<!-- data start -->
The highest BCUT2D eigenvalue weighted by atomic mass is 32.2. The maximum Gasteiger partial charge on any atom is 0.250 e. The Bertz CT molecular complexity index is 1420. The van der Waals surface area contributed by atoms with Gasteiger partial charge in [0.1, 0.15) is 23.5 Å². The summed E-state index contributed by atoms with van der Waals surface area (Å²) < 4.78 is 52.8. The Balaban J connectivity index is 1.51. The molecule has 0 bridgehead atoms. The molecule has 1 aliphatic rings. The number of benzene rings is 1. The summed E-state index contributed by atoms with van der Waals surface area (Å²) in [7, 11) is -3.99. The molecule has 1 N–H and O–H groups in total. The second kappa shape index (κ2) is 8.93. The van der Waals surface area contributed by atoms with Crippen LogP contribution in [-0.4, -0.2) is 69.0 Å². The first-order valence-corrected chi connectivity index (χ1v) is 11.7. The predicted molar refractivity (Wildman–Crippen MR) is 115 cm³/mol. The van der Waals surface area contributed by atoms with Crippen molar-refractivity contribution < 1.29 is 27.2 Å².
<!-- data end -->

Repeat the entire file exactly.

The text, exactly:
The highest BCUT2D eigenvalue weighted by atomic mass is 32.2. The maximum Gasteiger partial charge on any atom is 0.250 e. The Bertz CT molecular complexity index is 1420. The van der Waals surface area contributed by atoms with Gasteiger partial charge in [0.1, 0.15) is 23.5 Å². The summed E-state index contributed by atoms with van der Waals surface area (Å²) < 4.78 is 52.8. The Balaban J connectivity index is 1.51. The molecule has 0 bridgehead atoms. The molecule has 1 aliphatic rings. The number of benzene rings is 1. The summed E-state index contributed by atoms with van der Waals surface area (Å²) in [7, 11) is -3.99. The molecule has 1 N–H and O–H groups in total. The second kappa shape index (κ2) is 8.93. The van der Waals surface area contributed by atoms with Crippen LogP contribution in [-0.4, -0.2) is 69.0 Å². The first-order valence-corrected chi connectivity index (χ1v) is 11.7. The predicted molar refractivity (Wildman–Crippen MR) is 115 cm³/mol. The van der Waals surface area contributed by atoms with Crippen molar-refractivity contribution < 1.29 is 27.2 Å².